The theme music is La Marseillaise. Yes, we know it isn’t necessarily relevant to Napoleon but it’s hard to beat when it comes to French themes!

#19 – The Peninsula War (Part One)

After the Battle Of Trafalgar (1805), the relationship between Spain (which had previously declared war on France in 1793 and then an alliance in 1795) and France soured.

In 1807, Spain was in turmoil, due to infighting between their disinterested Bourbon king Charles IV, his son Ferdinand and the Spanish Prime Minister (also the not-so-secret lover of Queen Marie Louisa), Manuel de Godoy. They turned to Napoleon for assistance to sort out their affairs. Already having occupied Portugal (because they refused to join the Continental System) Napoleon moved his forces into Madrid.

He didn’t count on one thing – the Spanish peasants. The resulting war is where the term “guerrilla” warfare was invented (guerra in Spanish means war and -illa means small – i.e. guerrilla warfare is fought with small, insurgent troops instead of large traditional armies).


The Second of May, 1808: The Charge of the Mamelukes, by Francisco de Goya (1814).

The Peninsular War saw an alliance of Spain, Portugal, and Britain battle the French Empire for control of the Iberian Peninsula. It lasted from 1808 until Napoleon’s first abdication in 1814. In this episode we provide an introduction and some background to the war.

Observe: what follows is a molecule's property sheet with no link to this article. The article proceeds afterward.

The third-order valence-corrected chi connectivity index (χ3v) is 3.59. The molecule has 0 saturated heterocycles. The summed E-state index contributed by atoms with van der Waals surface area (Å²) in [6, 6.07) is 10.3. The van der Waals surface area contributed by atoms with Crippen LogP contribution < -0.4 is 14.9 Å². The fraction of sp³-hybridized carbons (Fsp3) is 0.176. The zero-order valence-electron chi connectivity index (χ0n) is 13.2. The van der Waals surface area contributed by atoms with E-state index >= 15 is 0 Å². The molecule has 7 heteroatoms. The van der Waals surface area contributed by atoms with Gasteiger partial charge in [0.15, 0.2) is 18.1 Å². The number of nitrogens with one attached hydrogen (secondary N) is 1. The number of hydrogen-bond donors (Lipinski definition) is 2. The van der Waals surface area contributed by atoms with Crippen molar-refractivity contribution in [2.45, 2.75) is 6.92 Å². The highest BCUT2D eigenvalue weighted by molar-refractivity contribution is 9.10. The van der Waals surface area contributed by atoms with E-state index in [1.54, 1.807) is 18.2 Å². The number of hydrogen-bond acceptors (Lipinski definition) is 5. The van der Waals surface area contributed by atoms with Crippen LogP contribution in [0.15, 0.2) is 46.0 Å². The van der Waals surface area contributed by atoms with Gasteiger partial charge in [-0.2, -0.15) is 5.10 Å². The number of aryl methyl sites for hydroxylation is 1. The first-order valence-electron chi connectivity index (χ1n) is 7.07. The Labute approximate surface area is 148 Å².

Additional Resources:

The Peninsula War
Map of the Iberian Peninsula
The Continental System

The theme music is La Marseillaise. Yes, we know it isn’t necessarily relevant to Napoleon but it’s hard to beat when it comes to French themes!

#18 – The Battle Of Trafalgar

Welcome to the tragic Episode 18 of the Napoleon Bonaparte Podcast here on The Podcast Network.

Once again, David and I would like to thank everyone for the wonderful feedback and comments we have received since the last episode. We both really appreciate it and it’s added motivation to keep producing the show although, as you know, we have so much fun being Napoleon geeks together that the entire British navy couldn’t keep us away!